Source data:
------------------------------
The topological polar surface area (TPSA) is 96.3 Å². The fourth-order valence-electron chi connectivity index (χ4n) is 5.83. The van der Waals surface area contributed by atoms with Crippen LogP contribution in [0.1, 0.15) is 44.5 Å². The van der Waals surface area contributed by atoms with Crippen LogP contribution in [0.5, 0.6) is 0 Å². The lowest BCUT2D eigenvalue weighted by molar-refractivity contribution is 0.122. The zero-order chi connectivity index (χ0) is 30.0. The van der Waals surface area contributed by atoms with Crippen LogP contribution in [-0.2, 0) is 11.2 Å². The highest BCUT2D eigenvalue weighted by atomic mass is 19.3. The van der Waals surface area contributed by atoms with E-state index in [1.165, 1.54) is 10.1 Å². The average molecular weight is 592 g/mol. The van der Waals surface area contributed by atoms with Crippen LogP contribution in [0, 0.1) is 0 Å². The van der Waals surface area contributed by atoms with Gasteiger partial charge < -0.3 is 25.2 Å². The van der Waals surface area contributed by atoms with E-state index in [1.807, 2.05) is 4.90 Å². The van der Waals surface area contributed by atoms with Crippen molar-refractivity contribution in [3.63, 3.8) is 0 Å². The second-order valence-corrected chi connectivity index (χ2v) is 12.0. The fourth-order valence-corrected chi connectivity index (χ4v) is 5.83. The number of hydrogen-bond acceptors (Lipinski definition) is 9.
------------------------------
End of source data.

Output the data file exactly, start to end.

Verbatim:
The topological polar surface area (TPSA) is 96.3 Å². The fourth-order valence-electron chi connectivity index (χ4n) is 5.83. The van der Waals surface area contributed by atoms with Crippen LogP contribution in [0.1, 0.15) is 44.5 Å². The van der Waals surface area contributed by atoms with Crippen LogP contribution in [0.5, 0.6) is 0 Å². The lowest BCUT2D eigenvalue weighted by molar-refractivity contribution is 0.122. The zero-order chi connectivity index (χ0) is 30.0. The van der Waals surface area contributed by atoms with Crippen LogP contribution in [-0.2, 0) is 11.2 Å². The highest BCUT2D eigenvalue weighted by atomic mass is 19.3. The van der Waals surface area contributed by atoms with E-state index in [1.165, 1.54) is 10.1 Å². The average molecular weight is 592 g/mol. The van der Waals surface area contributed by atoms with Crippen LogP contribution in [0, 0.1) is 0 Å². The van der Waals surface area contributed by atoms with Gasteiger partial charge < -0.3 is 25.2 Å². The van der Waals surface area contributed by atoms with E-state index in [1.807, 2.05) is 4.90 Å². The van der Waals surface area contributed by atoms with Crippen molar-refractivity contribution in [3.63, 3.8) is 0 Å². The second-order valence-corrected chi connectivity index (χ2v) is 12.0. The fourth-order valence-corrected chi connectivity index (χ4v) is 5.83. The number of hydrogen-bond acceptors (Lipinski definition) is 9.